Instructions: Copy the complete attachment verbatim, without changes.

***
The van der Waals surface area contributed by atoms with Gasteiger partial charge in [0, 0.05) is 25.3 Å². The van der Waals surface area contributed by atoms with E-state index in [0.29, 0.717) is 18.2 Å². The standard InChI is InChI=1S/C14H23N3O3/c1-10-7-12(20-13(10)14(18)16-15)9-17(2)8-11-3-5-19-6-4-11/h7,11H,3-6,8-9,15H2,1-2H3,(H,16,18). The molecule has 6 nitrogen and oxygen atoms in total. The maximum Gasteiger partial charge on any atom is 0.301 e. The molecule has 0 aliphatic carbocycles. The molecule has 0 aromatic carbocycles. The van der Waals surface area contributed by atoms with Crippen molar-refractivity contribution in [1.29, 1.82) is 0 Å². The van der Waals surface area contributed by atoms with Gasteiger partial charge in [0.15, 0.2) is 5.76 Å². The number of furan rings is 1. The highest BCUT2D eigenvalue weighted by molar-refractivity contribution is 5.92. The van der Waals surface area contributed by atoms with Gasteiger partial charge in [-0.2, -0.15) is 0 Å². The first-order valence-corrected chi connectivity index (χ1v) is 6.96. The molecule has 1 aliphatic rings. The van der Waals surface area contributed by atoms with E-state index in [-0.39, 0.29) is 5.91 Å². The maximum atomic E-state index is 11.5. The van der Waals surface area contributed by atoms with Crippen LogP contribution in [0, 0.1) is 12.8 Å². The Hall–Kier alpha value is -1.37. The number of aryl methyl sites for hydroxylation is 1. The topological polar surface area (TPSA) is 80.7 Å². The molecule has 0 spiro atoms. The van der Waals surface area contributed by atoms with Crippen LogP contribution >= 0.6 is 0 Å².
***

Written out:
The van der Waals surface area contributed by atoms with Gasteiger partial charge in [0, 0.05) is 25.3 Å². The van der Waals surface area contributed by atoms with E-state index in [0.29, 0.717) is 18.2 Å². The standard InChI is InChI=1S/C14H23N3O3/c1-10-7-12(20-13(10)14(18)16-15)9-17(2)8-11-3-5-19-6-4-11/h7,11H,3-6,8-9,15H2,1-2H3,(H,16,18). The molecule has 6 nitrogen and oxygen atoms in total. The maximum Gasteiger partial charge on any atom is 0.301 e. The molecule has 0 aliphatic carbocycles. The molecule has 0 aromatic carbocycles. The van der Waals surface area contributed by atoms with Crippen molar-refractivity contribution in [1.29, 1.82) is 0 Å². The van der Waals surface area contributed by atoms with Gasteiger partial charge in [0.15, 0.2) is 5.76 Å². The number of furan rings is 1. The highest BCUT2D eigenvalue weighted by molar-refractivity contribution is 5.92. The van der Waals surface area contributed by atoms with Gasteiger partial charge in [-0.2, -0.15) is 0 Å². The first-order valence-corrected chi connectivity index (χ1v) is 6.96. The molecule has 1 aliphatic rings. The van der Waals surface area contributed by atoms with E-state index in [-0.39, 0.29) is 5.91 Å². The maximum atomic E-state index is 11.5. The van der Waals surface area contributed by atoms with Crippen LogP contribution in [0, 0.1) is 12.8 Å². The Hall–Kier alpha value is -1.37. The number of aryl methyl sites for hydroxylation is 1. The topological polar surface area (TPSA) is 80.7 Å². The molecule has 0 spiro atoms. The van der Waals surface area contributed by atoms with Crippen LogP contribution >= 0.6 is 0 Å².